This vote was on whether to allow an amendment by Bernie Sanders, I-Vt., that would increase the amount provided for Farm Service Agency salaries and expenses by $350 million. It was offered to the bill that funds agriculture spending in fiscal 2010.
Sanders said small dairy farmers across the country are in crisis. He said the economic downturn has severely harmed dairy farmers, causing their prices to plummet more than 41 percent. His amendment would allow the federal government to pay more to take surplus dairy products off the market.
“The reality of what that means is that farmers today, for every gallon of milk they are producing, are losing money. It is not that they are making a little bit, they are losing money. What we are seeing, not just in the Northeast, not just in the Midwest, not just in the Southeast, not just in the West, but all over this country, are family farmers going out of business, plunging their rural economies and their communities into depression-type economics,” Sanders said.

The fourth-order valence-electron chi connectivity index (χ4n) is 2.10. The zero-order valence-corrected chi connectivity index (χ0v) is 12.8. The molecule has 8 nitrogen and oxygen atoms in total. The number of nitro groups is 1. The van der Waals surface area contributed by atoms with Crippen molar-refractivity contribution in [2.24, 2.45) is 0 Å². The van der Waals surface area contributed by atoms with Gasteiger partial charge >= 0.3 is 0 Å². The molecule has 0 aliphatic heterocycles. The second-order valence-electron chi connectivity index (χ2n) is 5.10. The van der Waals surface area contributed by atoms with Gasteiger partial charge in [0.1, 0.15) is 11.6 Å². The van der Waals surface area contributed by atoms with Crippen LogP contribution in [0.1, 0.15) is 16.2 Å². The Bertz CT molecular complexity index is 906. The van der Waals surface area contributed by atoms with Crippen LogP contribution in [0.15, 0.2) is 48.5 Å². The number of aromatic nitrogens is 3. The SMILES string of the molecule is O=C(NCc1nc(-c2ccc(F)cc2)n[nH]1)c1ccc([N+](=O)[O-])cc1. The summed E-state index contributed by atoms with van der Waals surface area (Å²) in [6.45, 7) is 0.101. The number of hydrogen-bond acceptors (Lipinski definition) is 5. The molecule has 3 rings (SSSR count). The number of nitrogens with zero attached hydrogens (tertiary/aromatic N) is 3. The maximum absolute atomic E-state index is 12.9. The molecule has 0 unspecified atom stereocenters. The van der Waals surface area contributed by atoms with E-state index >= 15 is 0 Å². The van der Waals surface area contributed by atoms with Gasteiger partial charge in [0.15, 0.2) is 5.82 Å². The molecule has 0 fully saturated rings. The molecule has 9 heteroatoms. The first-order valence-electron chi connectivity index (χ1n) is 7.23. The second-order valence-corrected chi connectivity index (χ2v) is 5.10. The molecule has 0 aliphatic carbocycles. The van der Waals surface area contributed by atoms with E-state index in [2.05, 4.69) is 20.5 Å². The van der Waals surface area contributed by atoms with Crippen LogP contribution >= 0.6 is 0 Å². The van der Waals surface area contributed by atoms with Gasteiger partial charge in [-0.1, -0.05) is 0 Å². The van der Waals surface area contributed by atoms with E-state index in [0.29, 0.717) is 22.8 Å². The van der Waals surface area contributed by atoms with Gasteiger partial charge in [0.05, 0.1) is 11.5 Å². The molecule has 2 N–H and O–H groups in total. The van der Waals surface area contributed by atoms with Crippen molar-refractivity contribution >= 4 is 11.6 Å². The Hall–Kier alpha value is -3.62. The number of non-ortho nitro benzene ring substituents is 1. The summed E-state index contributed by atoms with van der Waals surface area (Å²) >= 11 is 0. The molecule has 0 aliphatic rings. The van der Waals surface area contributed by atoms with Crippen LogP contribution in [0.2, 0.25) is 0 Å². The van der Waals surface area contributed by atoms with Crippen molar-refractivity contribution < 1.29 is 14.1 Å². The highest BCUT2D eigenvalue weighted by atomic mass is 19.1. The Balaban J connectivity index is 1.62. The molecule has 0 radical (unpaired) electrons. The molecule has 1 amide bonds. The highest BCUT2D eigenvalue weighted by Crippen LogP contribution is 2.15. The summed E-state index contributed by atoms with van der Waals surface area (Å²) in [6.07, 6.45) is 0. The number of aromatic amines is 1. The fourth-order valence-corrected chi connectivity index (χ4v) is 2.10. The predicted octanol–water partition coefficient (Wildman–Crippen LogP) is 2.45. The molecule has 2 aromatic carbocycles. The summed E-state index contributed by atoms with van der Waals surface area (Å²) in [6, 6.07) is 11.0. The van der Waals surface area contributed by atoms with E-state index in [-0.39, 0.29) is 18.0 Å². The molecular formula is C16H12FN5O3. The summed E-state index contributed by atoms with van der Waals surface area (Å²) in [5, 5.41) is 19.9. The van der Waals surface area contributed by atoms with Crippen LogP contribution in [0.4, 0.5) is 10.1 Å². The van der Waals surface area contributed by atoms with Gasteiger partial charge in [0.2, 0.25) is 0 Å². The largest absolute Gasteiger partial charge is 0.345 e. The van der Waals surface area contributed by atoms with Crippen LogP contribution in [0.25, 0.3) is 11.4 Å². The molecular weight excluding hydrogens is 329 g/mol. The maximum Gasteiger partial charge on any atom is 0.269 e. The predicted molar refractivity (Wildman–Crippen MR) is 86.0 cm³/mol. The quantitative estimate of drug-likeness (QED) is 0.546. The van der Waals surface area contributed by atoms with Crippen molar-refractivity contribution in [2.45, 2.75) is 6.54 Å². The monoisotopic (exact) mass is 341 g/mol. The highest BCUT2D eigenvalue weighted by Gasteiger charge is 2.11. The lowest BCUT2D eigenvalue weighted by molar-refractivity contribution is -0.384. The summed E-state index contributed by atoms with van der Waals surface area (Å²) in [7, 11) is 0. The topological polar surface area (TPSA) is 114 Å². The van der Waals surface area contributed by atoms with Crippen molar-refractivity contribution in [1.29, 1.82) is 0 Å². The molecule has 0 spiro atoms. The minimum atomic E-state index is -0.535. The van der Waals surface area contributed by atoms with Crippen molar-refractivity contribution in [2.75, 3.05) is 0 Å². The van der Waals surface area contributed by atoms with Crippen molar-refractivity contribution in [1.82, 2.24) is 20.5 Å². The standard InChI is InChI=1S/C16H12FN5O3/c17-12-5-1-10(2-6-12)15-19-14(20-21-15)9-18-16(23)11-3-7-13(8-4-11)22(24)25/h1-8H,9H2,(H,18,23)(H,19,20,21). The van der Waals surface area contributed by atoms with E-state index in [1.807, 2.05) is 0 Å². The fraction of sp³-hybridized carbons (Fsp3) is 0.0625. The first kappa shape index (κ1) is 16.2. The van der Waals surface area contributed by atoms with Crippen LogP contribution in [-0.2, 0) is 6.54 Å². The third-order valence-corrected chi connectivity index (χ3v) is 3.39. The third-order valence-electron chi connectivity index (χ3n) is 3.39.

Sam Brownback, R-Kan., opposed the amendment as unworkable.
“Unfortunately, even if we could agree that additional funding was necessary, the amendment was put in such a way that it cannot work; it is not drafted appropriately. There is no mechanism to move the funding from the FSA salaries and expenses account to the Dairy Product Price Support Program,” he said. He then made a parliamentary motion that the amendment be defeated because it violates the Senate’s rules on spending. Sanders then made a separate motion that the rules be waived for his amendment.
By a vote of 60-37, Sanders’ motion was adopted. All but one Democrat present voted for the motion. All but four Republicans present voted against the motion. The end result is that the motion to waive the rules carried, Brownback’s parliamentary maneuver failed, and Sanders’ amendment to allow the government to pay more to purchase surplus dairy products from the market was subsequently adopted by voice vote.